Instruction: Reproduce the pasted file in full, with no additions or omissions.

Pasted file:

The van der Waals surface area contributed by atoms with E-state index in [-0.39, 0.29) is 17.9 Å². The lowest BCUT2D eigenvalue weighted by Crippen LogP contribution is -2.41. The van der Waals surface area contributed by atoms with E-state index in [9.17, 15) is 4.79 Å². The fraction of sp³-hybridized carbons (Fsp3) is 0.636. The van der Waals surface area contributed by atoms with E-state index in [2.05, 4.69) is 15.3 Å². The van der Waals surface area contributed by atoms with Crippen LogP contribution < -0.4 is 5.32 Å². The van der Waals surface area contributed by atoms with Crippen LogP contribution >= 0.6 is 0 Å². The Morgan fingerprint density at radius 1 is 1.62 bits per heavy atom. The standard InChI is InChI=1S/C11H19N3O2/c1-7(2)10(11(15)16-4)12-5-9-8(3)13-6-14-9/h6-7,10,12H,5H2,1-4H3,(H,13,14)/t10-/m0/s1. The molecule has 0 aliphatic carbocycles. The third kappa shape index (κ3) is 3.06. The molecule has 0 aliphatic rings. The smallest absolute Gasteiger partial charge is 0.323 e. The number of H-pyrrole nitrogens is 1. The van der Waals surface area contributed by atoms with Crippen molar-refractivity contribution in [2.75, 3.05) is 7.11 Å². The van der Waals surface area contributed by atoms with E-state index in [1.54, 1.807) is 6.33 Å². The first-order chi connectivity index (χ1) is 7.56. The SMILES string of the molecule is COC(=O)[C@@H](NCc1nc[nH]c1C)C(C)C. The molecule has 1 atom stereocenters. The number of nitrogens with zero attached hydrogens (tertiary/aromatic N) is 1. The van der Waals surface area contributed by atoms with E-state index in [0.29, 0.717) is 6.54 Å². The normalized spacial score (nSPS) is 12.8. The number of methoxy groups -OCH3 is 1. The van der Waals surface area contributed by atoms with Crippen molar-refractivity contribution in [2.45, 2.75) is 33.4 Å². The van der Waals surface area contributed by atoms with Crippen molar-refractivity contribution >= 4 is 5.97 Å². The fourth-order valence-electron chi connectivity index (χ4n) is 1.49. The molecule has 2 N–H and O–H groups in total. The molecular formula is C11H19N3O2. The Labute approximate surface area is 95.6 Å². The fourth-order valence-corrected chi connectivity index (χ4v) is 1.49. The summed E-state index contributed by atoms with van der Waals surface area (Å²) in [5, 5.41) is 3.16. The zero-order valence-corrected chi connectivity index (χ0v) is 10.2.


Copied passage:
The van der Waals surface area contributed by atoms with E-state index in [-0.39, 0.29) is 17.9 Å². The lowest BCUT2D eigenvalue weighted by Crippen LogP contribution is -2.41. The van der Waals surface area contributed by atoms with E-state index in [9.17, 15) is 4.79 Å². The fraction of sp³-hybridized carbons (Fsp3) is 0.636. The van der Waals surface area contributed by atoms with E-state index in [2.05, 4.69) is 15.3 Å². The van der Waals surface area contributed by atoms with Crippen LogP contribution < -0.4 is 5.32 Å². The van der Waals surface area contributed by atoms with Crippen LogP contribution >= 0.6 is 0 Å². The Morgan fingerprint density at radius 1 is 1.62 bits per heavy atom. The standard InChI is InChI=1S/C11H19N3O2/c1-7(2)10(11(15)16-4)12-5-9-8(3)13-6-14-9/h6-7,10,12H,5H2,1-4H3,(H,13,14)/t10-/m0/s1. The molecule has 0 aliphatic carbocycles. The third kappa shape index (κ3) is 3.06. The molecule has 0 aliphatic rings. The smallest absolute Gasteiger partial charge is 0.323 e. The number of H-pyrrole nitrogens is 1. The van der Waals surface area contributed by atoms with Crippen molar-refractivity contribution in [2.75, 3.05) is 7.11 Å². The van der Waals surface area contributed by atoms with E-state index in [1.54, 1.807) is 6.33 Å². The first-order chi connectivity index (χ1) is 7.56. The SMILES string of the molecule is COC(=O)[C@@H](NCc1nc[nH]c1C)C(C)C. The molecule has 1 atom stereocenters. The number of nitrogens with zero attached hydrogens (tertiary/aromatic N) is 1. The van der Waals surface area contributed by atoms with E-state index in [0.29, 0.717) is 6.54 Å². The normalized spacial score (nSPS) is 12.8. The number of methoxy groups -OCH3 is 1. The van der Waals surface area contributed by atoms with Crippen molar-refractivity contribution in [2.45, 2.75) is 33.4 Å². The van der Waals surface area contributed by atoms with Crippen molar-refractivity contribution >= 4 is 5.97 Å². The fourth-order valence-electron chi connectivity index (χ4n) is 1.49. The molecule has 2 N–H and O–H groups in total. The molecular formula is C11H19N3O2. The Labute approximate surface area is 95.6 Å². The fourth-order valence-corrected chi connectivity index (χ4v) is 1.49. The summed E-state index contributed by atoms with van der Waals surface area (Å²) in [5, 5.41) is 3.16. The zero-order valence-corrected chi connectivity index (χ0v) is 10.2.